Citrix Workspace - Vignette by Deep Analysis
Founded 1989 | HQ Fort Lauderdale, FL | 8,000 employees (approx.) | $3B revenue (est.) What Citrix has done well is to build a niche for itself, targeting workers and enterprises that leverage multiple, fragmented applications and products, and delivering a platform that can intelligently unify otherwise awkward situations.
Citrix Systems, Inc was founded in 1989, with headquarters in Fort Lauderdale, Florida. Led by CEO David Henshall, Citrix has revenues of approximately $3 billion and around 8,000 employees. At its core, Citrix provides technology for employees to access corporate applications and work anywhere on any device. In 2011, the company acquired EFSS start-up ShareFile, following that up in 2012 by acquiring Podio, a start-up that provided an enterprise collaboration system. In 2018, Citrix added Sapho, a microapp platform. Today, these technologies have been united into the company’s flagship offering, Citrix Workspace – a unified platform for work, with enhanced security including single sign-on and micro-VPN capabilities to ensure secure access to critical applications and content. Depending on the package, Workspace includes unified secure access to Software as a Service (SaaS) and web apps, Citrix virtual apps and desktops, Citrix Content Collaboration (formerly ShareFile), and Citrix Endpoint Management, along with advanced intelligence features.
By integrating key technologies including content collaboration, microapps, and workflows into Citrix Workspace – a SaaS application – the Citrix vision is to evolve the virtual workspace to make it more intelligent and collaborative. The Workspace platform is aimed at meeting the needs of the “intelligent assisted worker,” providing contextual and personalized files, data, and information to enable high productivity. Though we call Workspace an application, it is, in a broader sense, a collaborative platform reminiscent of an enterprise portal – one that can be developed/configured to meet differing needs, drawing on scattered, currently siloed applications and information stores, and presenting them to the worker in a unified and easy-to-use virtual workspace.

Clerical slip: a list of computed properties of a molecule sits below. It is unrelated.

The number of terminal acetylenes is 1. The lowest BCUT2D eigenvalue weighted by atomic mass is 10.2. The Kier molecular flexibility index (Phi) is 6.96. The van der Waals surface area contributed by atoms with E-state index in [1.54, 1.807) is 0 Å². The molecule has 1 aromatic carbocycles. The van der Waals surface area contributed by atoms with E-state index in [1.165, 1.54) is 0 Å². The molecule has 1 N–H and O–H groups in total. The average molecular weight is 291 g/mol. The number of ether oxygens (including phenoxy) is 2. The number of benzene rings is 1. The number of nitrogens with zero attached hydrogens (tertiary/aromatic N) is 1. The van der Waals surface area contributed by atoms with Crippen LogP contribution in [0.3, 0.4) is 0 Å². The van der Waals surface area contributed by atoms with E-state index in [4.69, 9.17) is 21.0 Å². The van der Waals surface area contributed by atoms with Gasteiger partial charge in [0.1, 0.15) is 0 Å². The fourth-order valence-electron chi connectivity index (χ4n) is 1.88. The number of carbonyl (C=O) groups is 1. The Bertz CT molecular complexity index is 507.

On a conceptual level, Workspace is a layered system that Citrix describes as a secure container that first connects, aggregates, and orchestrates disparate data sources. These data sources could be in the form of files from a storage system, identity management, business applications, or graph data. On top of this aggregated data, Workspace provides orchestration, automation, and analysis in the form of recommendations and insights. Beyond this are built-in user behavior analytics, access control, and data protection services. Important to note here is that the data sources that Citrix accesses may be legacy applications in the cloud or on-premises. The “secure container” layer of the architecture provides centralized, coordinated integration and federation capabilities.
At the next conceptual level up the Workspace stack, Citrix adds productivity management functionality. This comes in the form of unified search, work management, notifications, and simple workflows (for example, approval processes). We would argue that there is an apparent similarity between the increasingly ubiquitous Microsoft Teams application and Workspace. And one could justifiably compare the two; however, there is a crucial differentiator with Workspace. Though one can subscribe to and use the standard Citrix Workspace user interface, its true value for larger organizations is that the Workspace functionality can be embedded and exposed as services in the customer’s system of choice. Going back to the first layer in the Workspace stack, though Citrix has its EFSS system (ShareFile), for example, the system is essentially agnostic. It can access any common data source at the back end, and it can expose the Workspace environment in any front-end system of choice (including Microsoft Teams). Taking the agnostic concept forward, Workspace can be used as a development platform to build a single centrally managed, collaborative application – one that is composed of disparate and disconnected bestof-breed applications and data sources.